Retirement Plus Plan
Retirement Plus Plan Definitions
- Annual salary
- This is your annual salary from your employer before taxes and other benefit deductions. Since your contribution and company match are based on the salary paid to you by your employer, do not include any income you may receive from sources other than your employer.
- Annual contribution limits
- The employer contribution for 2017 is limited to eligible compensation, up to a maximum of $54,000.
- Current age
- Your current age.
- Age of retirement
- Age you wish to retire. This calculator assumes that the year you retire, you do not make any contributions to your 401(k). So if you retire at age 65, your last contribution occurs when you are actually 64.
- Current RPP balance
- The starting balance or current amount you have invested or saved in your RPP.
- Annual rate of return
- The annual rate of return for your 401(k) account. This calculator assumes that your return is compounded annually and your deposits are made monthly. The actual rate of return is largely dependent on the types of investments you select. The Standard & Poor's 500® (S&P 500®) for the 10 years ending Dec. 1st, 2015, had an annual compounded rate of return of 7.76%, including reinvestment of dividends. From January 1970 through to Dec. 2015, the average annual compounded rate of return for the S&P 500®, including reinvestment of dividends, was approximately 10.5% (source: www.standardandpoors.com). Since 1970, the highest 12-month return was 61% (June 1982 through June 1983). The lowest 12-month return was -43% (March 2008 to March 2009). Savings accounts at a financial institution may pay as little as 0.25% or less but carry significantly lower risk of loss of principal balances.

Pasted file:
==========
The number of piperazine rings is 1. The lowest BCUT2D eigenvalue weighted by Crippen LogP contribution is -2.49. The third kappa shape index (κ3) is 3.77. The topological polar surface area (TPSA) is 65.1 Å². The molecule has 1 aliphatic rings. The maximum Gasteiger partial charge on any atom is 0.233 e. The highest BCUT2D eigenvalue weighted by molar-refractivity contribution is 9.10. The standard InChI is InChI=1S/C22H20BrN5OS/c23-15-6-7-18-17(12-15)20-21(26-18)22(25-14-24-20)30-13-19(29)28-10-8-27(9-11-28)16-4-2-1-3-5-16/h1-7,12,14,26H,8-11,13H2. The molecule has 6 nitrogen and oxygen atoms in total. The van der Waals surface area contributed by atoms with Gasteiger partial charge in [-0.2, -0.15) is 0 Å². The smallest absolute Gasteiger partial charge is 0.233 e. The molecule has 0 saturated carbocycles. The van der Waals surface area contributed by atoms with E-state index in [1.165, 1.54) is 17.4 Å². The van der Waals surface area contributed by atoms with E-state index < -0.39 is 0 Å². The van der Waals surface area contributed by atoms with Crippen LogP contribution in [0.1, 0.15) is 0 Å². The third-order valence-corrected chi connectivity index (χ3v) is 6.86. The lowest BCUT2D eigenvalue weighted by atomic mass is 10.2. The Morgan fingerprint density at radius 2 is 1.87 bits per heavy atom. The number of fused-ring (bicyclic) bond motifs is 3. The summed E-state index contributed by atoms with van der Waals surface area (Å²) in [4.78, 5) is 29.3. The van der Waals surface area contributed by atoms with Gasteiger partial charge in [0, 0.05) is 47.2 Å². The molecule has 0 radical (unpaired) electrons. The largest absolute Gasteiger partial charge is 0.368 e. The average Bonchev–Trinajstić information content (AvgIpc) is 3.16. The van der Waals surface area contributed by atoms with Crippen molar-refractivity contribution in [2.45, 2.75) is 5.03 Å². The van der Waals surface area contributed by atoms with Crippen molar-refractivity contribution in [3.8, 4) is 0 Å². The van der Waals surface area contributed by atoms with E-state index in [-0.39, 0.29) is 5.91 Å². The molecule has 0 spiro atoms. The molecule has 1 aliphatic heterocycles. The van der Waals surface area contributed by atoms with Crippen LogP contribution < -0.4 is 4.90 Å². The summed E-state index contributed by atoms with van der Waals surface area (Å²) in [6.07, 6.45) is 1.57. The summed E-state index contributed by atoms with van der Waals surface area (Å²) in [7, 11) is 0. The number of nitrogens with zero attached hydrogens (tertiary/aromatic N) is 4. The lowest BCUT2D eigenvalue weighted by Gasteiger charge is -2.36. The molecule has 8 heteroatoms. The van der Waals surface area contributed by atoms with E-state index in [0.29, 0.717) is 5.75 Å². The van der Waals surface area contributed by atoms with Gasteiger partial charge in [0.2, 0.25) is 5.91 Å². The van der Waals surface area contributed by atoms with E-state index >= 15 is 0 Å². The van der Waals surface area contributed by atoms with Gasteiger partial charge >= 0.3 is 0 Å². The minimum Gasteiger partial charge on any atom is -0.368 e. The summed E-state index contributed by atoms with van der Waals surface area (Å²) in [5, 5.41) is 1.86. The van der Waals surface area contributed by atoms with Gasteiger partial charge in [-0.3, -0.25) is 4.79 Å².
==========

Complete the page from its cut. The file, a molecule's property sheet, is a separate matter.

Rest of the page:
It is important to remember that these scenarios are hypothetical and that future rates of return can't be predicted with certainty and that investments that pay higher rates of return are generally subject to higher risk and volatility. The actual rate of return on investments can vary widely over time, especially for long-term investments. This includes the potential loss of principal on your investment. It is not possible to invest directly in an index and the compounded rate of return noted above does not reflect sales charges and other fees that Separate Account investment funds and/or investment companies may charge.
- Annual salary increase
- The annual percentage you expect your salary to increase. We assume that your salary will continue to increase at this rate until you retire.
- Employer RPP contribution
- This is the percent of your salary contributed by your employer on your behalf. For example, if you have an annual salary of $25,000 and the employer contribution is 3%, your employer will contribute $750 to your RPP account.